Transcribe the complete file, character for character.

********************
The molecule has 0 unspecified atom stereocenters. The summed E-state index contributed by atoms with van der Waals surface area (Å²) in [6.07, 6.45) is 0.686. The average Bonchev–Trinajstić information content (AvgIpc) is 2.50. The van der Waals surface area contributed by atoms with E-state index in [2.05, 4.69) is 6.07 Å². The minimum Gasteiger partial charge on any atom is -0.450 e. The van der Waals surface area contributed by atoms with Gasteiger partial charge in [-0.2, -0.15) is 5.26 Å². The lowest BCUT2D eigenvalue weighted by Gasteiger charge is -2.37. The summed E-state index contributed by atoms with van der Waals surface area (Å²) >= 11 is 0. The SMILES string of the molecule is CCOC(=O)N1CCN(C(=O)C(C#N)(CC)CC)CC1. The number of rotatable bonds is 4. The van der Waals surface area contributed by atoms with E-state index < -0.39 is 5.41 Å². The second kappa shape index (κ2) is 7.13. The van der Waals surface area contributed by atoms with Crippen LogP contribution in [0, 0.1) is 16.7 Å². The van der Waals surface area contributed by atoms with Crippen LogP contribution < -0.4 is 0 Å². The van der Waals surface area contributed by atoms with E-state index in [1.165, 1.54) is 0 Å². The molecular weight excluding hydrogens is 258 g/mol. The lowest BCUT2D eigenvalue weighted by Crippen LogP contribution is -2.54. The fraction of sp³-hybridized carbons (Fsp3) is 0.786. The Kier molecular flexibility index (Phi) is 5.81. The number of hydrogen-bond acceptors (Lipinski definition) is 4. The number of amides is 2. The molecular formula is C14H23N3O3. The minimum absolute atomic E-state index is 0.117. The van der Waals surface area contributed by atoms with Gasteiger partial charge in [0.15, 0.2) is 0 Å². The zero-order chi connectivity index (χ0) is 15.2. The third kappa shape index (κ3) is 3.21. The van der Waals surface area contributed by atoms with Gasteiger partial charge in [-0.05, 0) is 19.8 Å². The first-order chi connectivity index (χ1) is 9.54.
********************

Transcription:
The molecule has 0 unspecified atom stereocenters. The summed E-state index contributed by atoms with van der Waals surface area (Å²) in [6.07, 6.45) is 0.686. The average Bonchev–Trinajstić information content (AvgIpc) is 2.50. The van der Waals surface area contributed by atoms with E-state index in [2.05, 4.69) is 6.07 Å². The minimum Gasteiger partial charge on any atom is -0.450 e. The van der Waals surface area contributed by atoms with Gasteiger partial charge in [-0.2, -0.15) is 5.26 Å². The lowest BCUT2D eigenvalue weighted by Gasteiger charge is -2.37. The summed E-state index contributed by atoms with van der Waals surface area (Å²) >= 11 is 0. The SMILES string of the molecule is CCOC(=O)N1CCN(C(=O)C(C#N)(CC)CC)CC1. The number of rotatable bonds is 4. The van der Waals surface area contributed by atoms with E-state index < -0.39 is 5.41 Å². The second kappa shape index (κ2) is 7.13. The van der Waals surface area contributed by atoms with Crippen LogP contribution in [0, 0.1) is 16.7 Å². The van der Waals surface area contributed by atoms with Crippen LogP contribution < -0.4 is 0 Å². The van der Waals surface area contributed by atoms with E-state index in [1.165, 1.54) is 0 Å². The molecular weight excluding hydrogens is 258 g/mol. The lowest BCUT2D eigenvalue weighted by Crippen LogP contribution is -2.54. The fraction of sp³-hybridized carbons (Fsp3) is 0.786. The Kier molecular flexibility index (Phi) is 5.81. The number of hydrogen-bond acceptors (Lipinski definition) is 4. The number of amides is 2. The molecular formula is C14H23N3O3. The minimum absolute atomic E-state index is 0.117. The van der Waals surface area contributed by atoms with Gasteiger partial charge in [0.15, 0.2) is 0 Å². The zero-order chi connectivity index (χ0) is 15.2. The third kappa shape index (κ3) is 3.21. The van der Waals surface area contributed by atoms with Gasteiger partial charge in [-0.05, 0) is 19.8 Å². The first-order chi connectivity index (χ1) is 9.54.